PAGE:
Over the years, I’ve received pleasantries and flowers for Women’s Day. I was, of course, taught to be grateful, however, I couldn’t help but feel a profound discomfort towards this calendarized compliment that only seemed to objectify women.
Today, I embrace and respect Women’s Day, but I don’t want any flowers. International Women’s Day is a worldwide event that celebrates women’s social and political achievements while calling for gender equality. So yes, there are reasons to be happy and thankful to every woman that bravely took a step towards the place of empowerment where we stand today.
However, the aim – to achieve full gender equality – is still far from becoming a reality as the World Economic Forum’s 2017 Global Gender Gap Report indicates that gender parity is over 200 years away.
The team wanted to take a closer look at the facts and figures around our industry with regards to gender parity. Crab has always tried to build an inclusive and friendly environment, where every member of our team feels comfortable to express his or her individuality. By doing some research, we noticed that the salary gap in Digital is better than the national UK average, but there’s still a long way to go before the sector is fully egalitarian and inclusive. We feel it’s our responsibility to spread the results and work towards change.
The results show that there’s still a huge disparity between genders in representation, wages and seniority. Most digital agencies are headed by men and have men in directive roles, while women are mostly in junior to mid-weight roles and occupying the so-called ‘soft skills’ roles, such as Communications, Social Media and PR, at a lower pay rate than the more technical roles.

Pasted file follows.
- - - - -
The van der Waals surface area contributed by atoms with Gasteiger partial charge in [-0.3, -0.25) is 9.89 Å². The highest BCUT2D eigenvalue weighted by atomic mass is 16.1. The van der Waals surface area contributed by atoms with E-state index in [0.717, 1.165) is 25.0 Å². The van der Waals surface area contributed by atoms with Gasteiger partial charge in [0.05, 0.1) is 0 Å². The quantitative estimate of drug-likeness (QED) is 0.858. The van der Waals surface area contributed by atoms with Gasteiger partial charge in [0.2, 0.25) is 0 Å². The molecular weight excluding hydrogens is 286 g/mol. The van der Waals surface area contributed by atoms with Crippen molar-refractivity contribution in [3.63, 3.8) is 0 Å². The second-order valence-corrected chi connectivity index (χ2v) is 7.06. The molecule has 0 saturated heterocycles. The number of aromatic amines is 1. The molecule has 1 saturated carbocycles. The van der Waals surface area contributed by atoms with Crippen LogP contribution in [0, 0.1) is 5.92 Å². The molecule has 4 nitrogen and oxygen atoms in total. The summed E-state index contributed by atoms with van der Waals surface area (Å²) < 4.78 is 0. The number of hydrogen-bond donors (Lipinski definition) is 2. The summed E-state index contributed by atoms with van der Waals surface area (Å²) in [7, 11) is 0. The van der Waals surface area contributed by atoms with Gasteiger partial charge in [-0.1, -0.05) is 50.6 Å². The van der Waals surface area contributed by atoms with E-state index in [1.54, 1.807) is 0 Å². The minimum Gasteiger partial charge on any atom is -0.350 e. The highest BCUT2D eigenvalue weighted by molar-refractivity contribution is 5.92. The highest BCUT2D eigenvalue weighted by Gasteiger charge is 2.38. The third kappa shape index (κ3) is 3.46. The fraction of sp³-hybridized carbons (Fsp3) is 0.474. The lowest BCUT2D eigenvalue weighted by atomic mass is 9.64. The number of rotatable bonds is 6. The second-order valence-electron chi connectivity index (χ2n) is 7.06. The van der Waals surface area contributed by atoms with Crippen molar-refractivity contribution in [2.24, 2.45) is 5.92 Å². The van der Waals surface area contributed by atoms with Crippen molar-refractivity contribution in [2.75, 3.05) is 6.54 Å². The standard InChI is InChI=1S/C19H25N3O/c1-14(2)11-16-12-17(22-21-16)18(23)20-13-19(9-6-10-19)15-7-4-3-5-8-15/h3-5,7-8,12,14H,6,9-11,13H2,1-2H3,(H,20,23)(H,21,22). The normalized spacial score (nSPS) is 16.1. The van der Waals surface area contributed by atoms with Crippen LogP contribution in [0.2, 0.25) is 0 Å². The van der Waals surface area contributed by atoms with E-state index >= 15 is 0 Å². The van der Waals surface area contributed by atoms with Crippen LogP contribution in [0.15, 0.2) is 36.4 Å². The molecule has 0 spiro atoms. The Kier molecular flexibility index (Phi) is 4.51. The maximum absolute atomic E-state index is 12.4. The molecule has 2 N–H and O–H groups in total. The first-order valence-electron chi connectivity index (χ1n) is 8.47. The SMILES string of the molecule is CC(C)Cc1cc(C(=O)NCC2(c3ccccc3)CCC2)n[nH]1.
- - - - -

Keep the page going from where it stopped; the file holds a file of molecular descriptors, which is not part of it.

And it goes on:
As you climb the professional ladder, you’ll find even fewer women. 70% of Graphic Design students are women, while only 11% of Creative Directors are women. So, where did the rest of the women go? And more importantly, why? It may be due to attitudes about gender roles, lack of flexible working or women taking time out to look after their families.
The numbers shouldn’t bring us down. Across the world, women are making positive gains day by day. This years theme for IWD is #PressForProgress, a global call encouraging people to demand equal opportunities in education, health and work.
As a woman, I know why I #PressforProgress. I see the need for progress when I enter a bookstore and find a small shelf of ‘female authors’. When advertising defines femininity, instead of women defining it, just by being true to ourselves. When I see women competing for men’s attention instead of personal achievements. When a talented professional has to give up her job because of being denied the flexibility she needed to be able to continue working whilst looking after her family, or because her male partner doesn’t have the opportunity to take paid time off – paternity leave. When my loving friends have to stay up to receive my message saying I got home safely.
Today, let’s celebrate all the women that fought for us to be heard, by raising our voices to call out for gender equality.
ABOUT THE AUTHOR
Juana Isola is a creative writer from Buenos Aires, based in London. She works as a copywriter at Crab Creative and specialises in digital and interactive experiences.